That basic theory, you’ll notice, explains only heterosexual desire, in its antiquated, sexist way, but homosexuals appear in the book, too, as extra proof of the different male and female softwares. Gay men, say the authors, come installed with some male programs and some female ones, the implication—heck, the explicit argument—being that gay men are part female and hence, in some sense, not “normal” men. Gay women, meanwhile, are mentioned mostly when it’s convenient, and otherwise not at all. (They must not buy a lot of software.)
In a lot of ways—and this is a common criticism of evolutionary psychology—A Billion Wicked Thoughts is using science to try to justify cultural stereotypes: men are horny, women are emotional, gays are weird, etc., because our genes make us this way. (These arguments, tellingly, are often made by straight, single men.)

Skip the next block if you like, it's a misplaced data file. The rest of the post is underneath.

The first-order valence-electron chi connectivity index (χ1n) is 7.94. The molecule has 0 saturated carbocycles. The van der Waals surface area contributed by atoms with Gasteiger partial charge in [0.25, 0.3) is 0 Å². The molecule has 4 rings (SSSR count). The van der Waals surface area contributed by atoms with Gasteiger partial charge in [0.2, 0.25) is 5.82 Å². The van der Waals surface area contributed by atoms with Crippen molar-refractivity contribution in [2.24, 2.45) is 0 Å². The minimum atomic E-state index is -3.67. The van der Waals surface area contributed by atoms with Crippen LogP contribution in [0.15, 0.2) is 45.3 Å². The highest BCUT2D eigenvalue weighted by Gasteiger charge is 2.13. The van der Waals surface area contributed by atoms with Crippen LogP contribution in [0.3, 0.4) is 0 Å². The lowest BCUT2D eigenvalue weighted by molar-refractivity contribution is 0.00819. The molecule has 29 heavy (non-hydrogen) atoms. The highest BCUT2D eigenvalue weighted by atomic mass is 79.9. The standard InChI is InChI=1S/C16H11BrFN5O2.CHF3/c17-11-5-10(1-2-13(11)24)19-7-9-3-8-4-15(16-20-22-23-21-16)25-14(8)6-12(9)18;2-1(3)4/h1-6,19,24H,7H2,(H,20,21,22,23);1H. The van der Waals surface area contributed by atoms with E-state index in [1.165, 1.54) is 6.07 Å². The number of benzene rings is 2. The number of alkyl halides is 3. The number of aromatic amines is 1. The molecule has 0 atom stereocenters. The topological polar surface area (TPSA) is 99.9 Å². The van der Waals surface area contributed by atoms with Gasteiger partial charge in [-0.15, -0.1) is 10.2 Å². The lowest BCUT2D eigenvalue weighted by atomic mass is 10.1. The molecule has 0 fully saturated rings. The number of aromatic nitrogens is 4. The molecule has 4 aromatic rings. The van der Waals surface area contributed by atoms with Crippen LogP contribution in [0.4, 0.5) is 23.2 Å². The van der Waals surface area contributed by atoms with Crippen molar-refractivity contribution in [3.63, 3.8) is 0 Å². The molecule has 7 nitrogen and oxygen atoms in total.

As I pointed out earlier, this kind of thinking only works if you imagine our ancestors in extremely similar social arrangements to the ones that exist in 20th century America. But I find A Billion Wicked Thoughts more problematic for the same reason Pippa Middleton’s Facebook fans can’t tell us much about what men and women want: much of Gaddam and Ogas’ evidence comes from an unreliable sample of internet users who use search engines to find porn.
This is a valuable source of data, say the authors, because the internet is anonymous, and when given anonymity people are more likely to go after what they really want—so porn searches must provide an unusually honest glimpse into what turns people on. That’s fair enough, up to a point.